Shareholders seemed satisfied. There is one shareholder, however, that NuVista cannot seem to please lately. Hours after the financials, NuVista disclosed the voting results from its annual shareholder meeting, with nearly every item seeing about 40 million shares voted in opposition or withheld. This carries echoes of last year's meeting. (All items still passed in both years.)

In the circular for this year's meeting, NuVista chairman Pentti Karkkainen said the primary source of disapproval at last year's meeting was a "significant shareholder who is an industry competitor." He appeared to be referring to Paramount Resources Ltd. (POU: $31.88), which disclosed itself as a major shareholder of NuVista in 2020 and owns 37.2 million of its 228 million shares. Apparently Paramount was just as much a thorn in NuVista's side at this year's meeting. Neither company has publicly said much about the other, leaving it unclear what direction Paramount might like NuVista to take.

Elsewhere in Alberta, George Fink's Cardium-focused Bonterra Energy Corp. (BNE) up 56 cents to $11.01 on 202,300 shares, after it too released its first quarter financials. They were generally in line with what investors hoped. Bonterra turned a profit of $10.5-million, or 30 cents a share, matching analysts' predictions. Cash flow of $1.28 a share slightly exceeded analysts' predictions of $1.27 a share, even though production of 13,300 barrels a day was slightly below analysts' predictions of 13,500 barrels a day. Bonterra said it strained against "restricted production due to gas processing capacity limitations," which it expects to ease now that it has a new gas plant coming on-line this month.

Missing, as usual, was a forecast of when Bonterra might revive its long-awaited dividend. The monthly payout was once as high as 30 cents in 2014. It shrank over the years until its eventual suspension in 2020. In early 2021, chairman and CEO Mr. Fink indicated that he is as eager as everyone else to see it come back, telling The Canadian Press, "Our shareholders just want to go back to getting a cheque every month, or at least every quarter."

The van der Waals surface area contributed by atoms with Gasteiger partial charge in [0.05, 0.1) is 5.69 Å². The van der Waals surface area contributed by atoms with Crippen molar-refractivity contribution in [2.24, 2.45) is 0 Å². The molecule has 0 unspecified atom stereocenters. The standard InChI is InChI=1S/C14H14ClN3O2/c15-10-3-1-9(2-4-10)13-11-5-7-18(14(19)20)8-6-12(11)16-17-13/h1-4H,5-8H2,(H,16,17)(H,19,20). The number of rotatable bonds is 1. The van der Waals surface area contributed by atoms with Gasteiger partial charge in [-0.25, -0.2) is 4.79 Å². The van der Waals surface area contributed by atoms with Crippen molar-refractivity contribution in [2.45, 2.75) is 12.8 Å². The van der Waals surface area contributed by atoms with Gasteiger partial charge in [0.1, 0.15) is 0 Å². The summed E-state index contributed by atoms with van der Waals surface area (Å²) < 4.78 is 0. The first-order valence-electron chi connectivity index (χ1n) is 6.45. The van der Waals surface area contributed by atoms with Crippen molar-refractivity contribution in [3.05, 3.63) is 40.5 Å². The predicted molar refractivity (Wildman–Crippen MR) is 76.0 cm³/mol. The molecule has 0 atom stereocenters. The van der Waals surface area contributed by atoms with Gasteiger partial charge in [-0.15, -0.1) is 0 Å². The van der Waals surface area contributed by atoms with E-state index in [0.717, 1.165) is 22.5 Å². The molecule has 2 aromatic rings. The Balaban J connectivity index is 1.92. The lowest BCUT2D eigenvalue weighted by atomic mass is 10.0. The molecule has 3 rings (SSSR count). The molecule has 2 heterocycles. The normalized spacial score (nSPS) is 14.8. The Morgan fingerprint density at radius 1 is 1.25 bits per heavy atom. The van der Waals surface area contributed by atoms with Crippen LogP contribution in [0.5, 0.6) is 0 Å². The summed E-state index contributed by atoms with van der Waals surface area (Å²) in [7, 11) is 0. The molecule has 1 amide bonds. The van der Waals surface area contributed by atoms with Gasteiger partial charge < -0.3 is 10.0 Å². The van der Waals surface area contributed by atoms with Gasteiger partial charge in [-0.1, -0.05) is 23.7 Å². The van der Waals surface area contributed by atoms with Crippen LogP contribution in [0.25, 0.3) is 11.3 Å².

Investors have since kept a hopeful watch on every quarter's financials. These show Bonterra bashing away at its net debt -- now $260-million, down from $328-million a year earlier -- which it has indicated as the main barrier to a dividend revival. Yet Mr. Fink has not specified the debt level he wants to hit. He kept his silence today, merely saying that Bonterra will continue to focus on "balance sheet strengthening, ultimately supporting its goal of returning capital to shareholders."

Yet another Alberta company that released its first quarter financials is Rick McHardy and Fotis Kalantzis's Spartan Delta Corp. (SDE), up 56 cents to $12.36 on 1.32 million shares. Production of 72,600 barrels a day and cash flow of 92 cents a share were both in line with analysts' predictions. Net profit of $61-million, or 40 cents a share, fell below analysts' predictions of 45 cents a share, in part reflecting hedging losses. Investors were in a forgiving mood. President and CEO Mr. Kalantzis emphasized that Spartan will be oil-hedge-free starting next month.

Mr. Kalantzis also drew attention to Spartan's net debt, which fell to $405-million as of March 31 from $458-million as of Dec. 31. While this is still a bit too high for Mr. Kalantzis's liking, he said Spartan is already considering a "return-of-capital framework" once the debt is at a more comfortable level.

Cheerleaders are hoping to see Spartan launch a dividend or share buyback program in the second half of the year. They are also hoping to see it join the S&P Composite Index, which has been steadily adding energy companies since last fall. The next quarterly index announcement will be June 3.